Zigzag Glacier

The Zigzag Glacier covers an area of roughly 190 acres, and sits on the southwest flanks of Mt. Hood between the Palmer and Reid glaciers.  It starts in the mountain’s crater just west of Crater Rock above 10,000 feet, and it’s upper reaches are part of what’s commonly known as the West Crater Rim climbing route.  The glacier flows south to an elevation of approximately 7,500 feet at it’s terminus, where it’s meltwater feeds the Zigzag River, a tributary of Sandy River.

Like the other glaciers on Hood’s south side, the Zigzag has retreated significantly in the last century.  Joel Palmer, for whom the Palmer Glacier was named, is credited as the first white man to set foot on the glacier while searching for the best route from The Dalles to Oregon City in 1845 with Sam Barlow (who established the Barlow Trail a year later in 1846).  He noted his intimidation of the crevasses and broken surface of the glacier.  Subsequent climbing parties also noted the larges crevasses, with at least one party reporting falling into one in 1887.

Early photographers found the south side of Mt Hood an inspiring subject to shoot, and many photos were taken in the late 1800’s which showed both the mountain and the Zigzag.  The below photograph is courtesy of Old Oregon, and was taken by Frank Abell circa 1885.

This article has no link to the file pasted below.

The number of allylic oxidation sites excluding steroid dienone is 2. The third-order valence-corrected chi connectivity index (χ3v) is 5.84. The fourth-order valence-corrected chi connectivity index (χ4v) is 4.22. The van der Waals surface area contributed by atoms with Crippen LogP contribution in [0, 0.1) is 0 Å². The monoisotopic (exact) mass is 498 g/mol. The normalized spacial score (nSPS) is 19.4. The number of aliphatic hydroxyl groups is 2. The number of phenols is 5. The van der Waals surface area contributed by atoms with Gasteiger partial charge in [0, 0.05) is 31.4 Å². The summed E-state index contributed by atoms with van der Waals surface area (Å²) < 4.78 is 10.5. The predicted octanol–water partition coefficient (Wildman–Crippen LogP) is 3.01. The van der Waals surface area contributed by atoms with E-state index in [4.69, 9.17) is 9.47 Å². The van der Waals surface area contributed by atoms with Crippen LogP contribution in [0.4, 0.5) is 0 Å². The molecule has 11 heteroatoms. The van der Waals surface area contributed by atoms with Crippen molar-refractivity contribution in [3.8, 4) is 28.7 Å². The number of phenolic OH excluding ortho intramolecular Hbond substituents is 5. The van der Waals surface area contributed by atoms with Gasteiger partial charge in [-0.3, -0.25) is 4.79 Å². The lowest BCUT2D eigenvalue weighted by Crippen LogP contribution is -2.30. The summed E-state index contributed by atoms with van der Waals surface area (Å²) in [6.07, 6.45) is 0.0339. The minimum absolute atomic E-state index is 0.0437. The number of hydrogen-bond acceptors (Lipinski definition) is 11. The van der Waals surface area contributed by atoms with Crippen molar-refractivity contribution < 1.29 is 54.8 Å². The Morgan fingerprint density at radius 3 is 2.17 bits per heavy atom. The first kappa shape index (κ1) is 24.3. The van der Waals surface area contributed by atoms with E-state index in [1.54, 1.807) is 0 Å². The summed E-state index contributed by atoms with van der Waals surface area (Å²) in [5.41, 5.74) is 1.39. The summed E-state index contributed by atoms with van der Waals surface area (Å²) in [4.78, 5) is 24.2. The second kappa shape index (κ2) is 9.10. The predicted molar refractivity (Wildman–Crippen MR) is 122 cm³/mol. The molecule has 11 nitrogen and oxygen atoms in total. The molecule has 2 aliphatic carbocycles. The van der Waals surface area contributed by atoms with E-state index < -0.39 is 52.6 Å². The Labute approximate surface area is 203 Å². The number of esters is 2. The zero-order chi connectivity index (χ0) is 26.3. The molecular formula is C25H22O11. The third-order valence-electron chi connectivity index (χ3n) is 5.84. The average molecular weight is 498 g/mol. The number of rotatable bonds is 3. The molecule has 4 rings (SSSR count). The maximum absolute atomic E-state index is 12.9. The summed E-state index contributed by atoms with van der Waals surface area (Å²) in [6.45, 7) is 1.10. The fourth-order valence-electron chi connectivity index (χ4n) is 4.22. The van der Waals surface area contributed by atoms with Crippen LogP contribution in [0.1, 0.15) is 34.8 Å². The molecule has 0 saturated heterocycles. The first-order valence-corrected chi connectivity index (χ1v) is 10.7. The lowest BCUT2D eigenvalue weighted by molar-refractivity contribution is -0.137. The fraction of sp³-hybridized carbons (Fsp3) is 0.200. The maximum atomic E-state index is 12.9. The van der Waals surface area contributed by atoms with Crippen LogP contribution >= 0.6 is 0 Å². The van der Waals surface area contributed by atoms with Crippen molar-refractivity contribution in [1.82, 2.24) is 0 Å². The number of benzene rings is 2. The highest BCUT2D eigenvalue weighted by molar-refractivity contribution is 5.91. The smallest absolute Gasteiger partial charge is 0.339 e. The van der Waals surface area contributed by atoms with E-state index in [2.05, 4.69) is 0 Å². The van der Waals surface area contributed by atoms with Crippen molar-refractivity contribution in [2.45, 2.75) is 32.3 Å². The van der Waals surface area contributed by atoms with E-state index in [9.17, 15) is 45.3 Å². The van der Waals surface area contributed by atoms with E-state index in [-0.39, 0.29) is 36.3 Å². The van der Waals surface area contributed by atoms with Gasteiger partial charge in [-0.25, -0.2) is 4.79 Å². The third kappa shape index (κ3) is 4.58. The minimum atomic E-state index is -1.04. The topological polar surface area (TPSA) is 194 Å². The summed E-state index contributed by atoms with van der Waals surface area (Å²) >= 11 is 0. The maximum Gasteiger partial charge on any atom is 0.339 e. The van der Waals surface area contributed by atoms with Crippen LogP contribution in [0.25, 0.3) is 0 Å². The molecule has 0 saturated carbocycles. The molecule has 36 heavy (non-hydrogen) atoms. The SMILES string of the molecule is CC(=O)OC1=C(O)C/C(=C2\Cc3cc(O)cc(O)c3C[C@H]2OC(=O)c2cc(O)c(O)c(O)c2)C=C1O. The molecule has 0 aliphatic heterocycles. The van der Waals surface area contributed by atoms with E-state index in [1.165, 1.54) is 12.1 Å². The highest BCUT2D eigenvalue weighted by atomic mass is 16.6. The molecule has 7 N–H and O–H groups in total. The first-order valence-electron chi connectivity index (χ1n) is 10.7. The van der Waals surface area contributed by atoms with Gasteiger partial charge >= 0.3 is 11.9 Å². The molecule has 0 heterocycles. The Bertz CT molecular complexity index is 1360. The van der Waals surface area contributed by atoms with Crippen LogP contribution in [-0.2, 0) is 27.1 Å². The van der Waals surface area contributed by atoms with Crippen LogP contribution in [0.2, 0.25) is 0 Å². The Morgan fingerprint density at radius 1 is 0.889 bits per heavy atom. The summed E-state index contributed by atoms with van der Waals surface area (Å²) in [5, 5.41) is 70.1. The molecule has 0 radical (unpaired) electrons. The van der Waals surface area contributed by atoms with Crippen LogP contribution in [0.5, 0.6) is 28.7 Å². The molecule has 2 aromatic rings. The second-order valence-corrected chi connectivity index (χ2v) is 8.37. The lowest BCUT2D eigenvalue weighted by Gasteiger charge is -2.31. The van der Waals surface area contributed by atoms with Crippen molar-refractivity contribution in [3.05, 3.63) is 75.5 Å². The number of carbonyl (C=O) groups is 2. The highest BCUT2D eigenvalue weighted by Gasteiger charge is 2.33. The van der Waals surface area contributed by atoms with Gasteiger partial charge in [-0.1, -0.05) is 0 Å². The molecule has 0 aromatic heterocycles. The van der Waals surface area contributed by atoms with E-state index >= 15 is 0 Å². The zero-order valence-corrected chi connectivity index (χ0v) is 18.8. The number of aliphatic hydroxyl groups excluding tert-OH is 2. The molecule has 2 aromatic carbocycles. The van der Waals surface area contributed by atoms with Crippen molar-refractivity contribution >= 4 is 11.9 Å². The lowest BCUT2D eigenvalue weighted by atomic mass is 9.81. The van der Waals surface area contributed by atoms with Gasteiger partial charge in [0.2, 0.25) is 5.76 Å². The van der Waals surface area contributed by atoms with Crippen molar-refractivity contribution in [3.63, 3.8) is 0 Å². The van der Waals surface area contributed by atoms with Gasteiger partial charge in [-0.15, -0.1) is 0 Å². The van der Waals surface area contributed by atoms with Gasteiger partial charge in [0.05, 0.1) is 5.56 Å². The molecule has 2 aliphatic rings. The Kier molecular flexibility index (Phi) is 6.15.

Mt Hood circa 1885, photo by Frank Abell. Photo courtesy of Old Oregon

The Zigzag glacier of today sits in stark contrast with the glacier of 150 years ago. No longer do seracs, crevasses and moving snow and ice dominate the scene. Today, a small permanent snowfield, mellow in angle and pitch lends itself to making turns year-round in a crevasse free environment.  The lines off Illumination Saddle offer a few steeper turns, with the fall line of the Zigzag allowing for a couple thousand feet of vertical.  Staying to skier’s left allows one  access back to the Timberline Ski area near 7000 feet, while riding down the glacier’s center or skier’s right may require hiking back up to stay out of the Zigzag Canyon.

Zigzag Glacier 2007 – Photo courtesy of John Scurlock
Skiing the Zigzag Glacier, September 2017

Depending upon the season, a long descent all the way back down to Timberline Lodge without removing your gear from your feet is possible.  Use caution on the upper slopes above Illumination Saddle, as avalanches are common.

Skiing the Zigzag Glacier in October 2011

The bottom line: the Zigzag Glacier has some interesting history and is a fun place to ski and ride!

Zigzag Glacier, Sept 2017
Summer turns on the Zigzag